This is the third article in a series of five. I recommend you read these first two to understand in detail the content of the commitment of fashion industry leaders to circular fashion and the toolboxes that Global Fashion Agenda has created and made available to signatories so that they can achieve the proposed goals.
Tool Box #2: collecting used garments.
This second toolbox is designed to support fashion brands and retailers who wish to establish a collection scheme for used garments. Because there is no single dimension or size common to all signatories of the pledge, this toolbox is by no means a definitive manual on how to run a used garment collection scheme, but should be seen as a learning tool.
Be informed and understand the value of used textiles.
The value chain of used garments is as complex as that of new garments. The business of collecting, sorting, reselling, exporting and recycling used garments has grown enormously in recent decades, but still lacks transparency and traceability in its value chain. In establishing a garment collection scheme, it is important to understand the value chain of used textiles and the stakeholders involved in the process so that sound decisions can be made about the best route to do so.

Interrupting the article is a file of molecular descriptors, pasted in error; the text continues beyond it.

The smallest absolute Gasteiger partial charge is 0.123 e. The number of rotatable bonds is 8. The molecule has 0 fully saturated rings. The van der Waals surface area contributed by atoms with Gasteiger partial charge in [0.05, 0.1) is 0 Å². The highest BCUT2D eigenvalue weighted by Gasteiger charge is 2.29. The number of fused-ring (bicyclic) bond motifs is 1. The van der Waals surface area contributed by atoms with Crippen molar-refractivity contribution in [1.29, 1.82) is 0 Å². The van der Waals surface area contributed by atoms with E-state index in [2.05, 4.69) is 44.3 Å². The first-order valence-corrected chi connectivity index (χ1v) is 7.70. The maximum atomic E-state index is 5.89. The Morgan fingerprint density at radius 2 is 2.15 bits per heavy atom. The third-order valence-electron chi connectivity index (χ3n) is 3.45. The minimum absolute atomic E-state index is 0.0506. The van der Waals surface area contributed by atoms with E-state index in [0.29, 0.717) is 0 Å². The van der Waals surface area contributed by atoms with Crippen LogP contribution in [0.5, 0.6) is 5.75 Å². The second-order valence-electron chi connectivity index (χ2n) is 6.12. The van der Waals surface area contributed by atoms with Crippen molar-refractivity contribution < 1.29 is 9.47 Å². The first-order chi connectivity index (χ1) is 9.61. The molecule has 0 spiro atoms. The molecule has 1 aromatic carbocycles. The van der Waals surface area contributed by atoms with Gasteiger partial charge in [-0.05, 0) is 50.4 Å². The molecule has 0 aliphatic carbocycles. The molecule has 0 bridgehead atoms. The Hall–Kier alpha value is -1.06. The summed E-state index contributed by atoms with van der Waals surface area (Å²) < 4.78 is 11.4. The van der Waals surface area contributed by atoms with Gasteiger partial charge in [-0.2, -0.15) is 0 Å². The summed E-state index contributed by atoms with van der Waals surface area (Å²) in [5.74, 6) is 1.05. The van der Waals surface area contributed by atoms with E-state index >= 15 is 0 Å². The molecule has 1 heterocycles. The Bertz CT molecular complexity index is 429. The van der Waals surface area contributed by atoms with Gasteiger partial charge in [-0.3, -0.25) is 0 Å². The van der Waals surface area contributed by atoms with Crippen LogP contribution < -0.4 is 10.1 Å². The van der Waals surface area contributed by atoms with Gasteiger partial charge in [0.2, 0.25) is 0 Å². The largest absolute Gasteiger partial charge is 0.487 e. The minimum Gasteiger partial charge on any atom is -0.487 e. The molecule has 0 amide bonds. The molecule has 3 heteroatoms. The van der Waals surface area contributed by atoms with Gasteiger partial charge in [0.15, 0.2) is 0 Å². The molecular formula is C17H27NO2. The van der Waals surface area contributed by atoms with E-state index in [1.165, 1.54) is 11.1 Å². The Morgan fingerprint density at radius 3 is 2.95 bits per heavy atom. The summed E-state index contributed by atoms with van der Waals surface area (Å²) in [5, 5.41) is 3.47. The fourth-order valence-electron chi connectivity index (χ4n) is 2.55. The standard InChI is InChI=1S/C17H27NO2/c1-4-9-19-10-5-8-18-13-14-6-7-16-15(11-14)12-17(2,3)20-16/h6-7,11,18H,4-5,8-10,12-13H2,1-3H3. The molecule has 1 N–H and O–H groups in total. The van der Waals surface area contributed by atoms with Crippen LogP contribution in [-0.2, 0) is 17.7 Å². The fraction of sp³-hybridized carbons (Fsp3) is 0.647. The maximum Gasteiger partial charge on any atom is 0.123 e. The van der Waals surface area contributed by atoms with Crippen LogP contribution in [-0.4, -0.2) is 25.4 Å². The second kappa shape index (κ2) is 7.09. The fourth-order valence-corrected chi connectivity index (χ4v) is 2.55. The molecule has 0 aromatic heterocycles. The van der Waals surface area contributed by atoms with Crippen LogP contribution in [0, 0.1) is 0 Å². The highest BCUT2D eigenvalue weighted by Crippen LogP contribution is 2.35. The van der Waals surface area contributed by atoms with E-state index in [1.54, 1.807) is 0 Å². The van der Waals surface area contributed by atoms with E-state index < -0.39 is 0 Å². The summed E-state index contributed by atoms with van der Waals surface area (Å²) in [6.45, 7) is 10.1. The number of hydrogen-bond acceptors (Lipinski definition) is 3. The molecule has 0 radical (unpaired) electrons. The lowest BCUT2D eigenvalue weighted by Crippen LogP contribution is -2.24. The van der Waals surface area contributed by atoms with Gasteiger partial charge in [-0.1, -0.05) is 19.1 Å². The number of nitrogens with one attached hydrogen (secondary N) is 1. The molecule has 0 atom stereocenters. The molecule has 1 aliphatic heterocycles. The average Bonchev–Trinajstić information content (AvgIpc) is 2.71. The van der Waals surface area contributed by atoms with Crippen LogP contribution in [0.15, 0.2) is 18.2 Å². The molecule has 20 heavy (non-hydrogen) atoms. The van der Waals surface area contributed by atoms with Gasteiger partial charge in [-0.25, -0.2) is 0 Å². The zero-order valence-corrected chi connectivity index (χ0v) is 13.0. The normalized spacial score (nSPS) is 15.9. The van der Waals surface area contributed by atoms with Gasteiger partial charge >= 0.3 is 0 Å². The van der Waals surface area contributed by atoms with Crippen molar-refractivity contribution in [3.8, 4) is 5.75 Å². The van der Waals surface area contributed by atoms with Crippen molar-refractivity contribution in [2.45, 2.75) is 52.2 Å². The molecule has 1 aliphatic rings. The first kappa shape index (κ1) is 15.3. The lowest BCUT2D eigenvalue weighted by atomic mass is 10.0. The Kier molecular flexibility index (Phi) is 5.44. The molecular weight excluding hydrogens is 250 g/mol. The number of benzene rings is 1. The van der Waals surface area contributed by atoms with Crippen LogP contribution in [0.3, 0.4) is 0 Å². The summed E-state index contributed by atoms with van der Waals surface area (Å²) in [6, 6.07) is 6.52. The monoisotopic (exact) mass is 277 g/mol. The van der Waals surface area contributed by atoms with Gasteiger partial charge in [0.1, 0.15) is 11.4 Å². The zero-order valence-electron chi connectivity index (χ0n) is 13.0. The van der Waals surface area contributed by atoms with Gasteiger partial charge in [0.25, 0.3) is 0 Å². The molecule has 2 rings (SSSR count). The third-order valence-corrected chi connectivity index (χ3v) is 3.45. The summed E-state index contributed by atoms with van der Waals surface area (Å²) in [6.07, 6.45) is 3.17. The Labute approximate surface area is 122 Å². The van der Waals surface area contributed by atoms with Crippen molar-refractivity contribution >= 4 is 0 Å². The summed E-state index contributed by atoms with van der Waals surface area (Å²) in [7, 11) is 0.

Some companies have started collecting, but more are needed to surpass the meager 20% of the textiles currently collected worldwide.
Local reuse and refurbishment provide substantial environmental benefits.
The second-hand textile market offers opportunities to obtain additional value from the products.
Policies and regulations have a major impact on textile waste management in terms of what can be collected, how and by whom.
Why should fashion brands collect used clothing?
Collecting used clothing is an essential part of creating a circular fashion system. Unfortunately, global textile collection rates are currently very low (20%). As a result, valuable resources are ending up in landfills and incinerators. For the industry to become circular, fashion brands must use their influential role in the value chain to engage and encourage consumers to reclaim their used garments.
How does a used garment collection scheme work?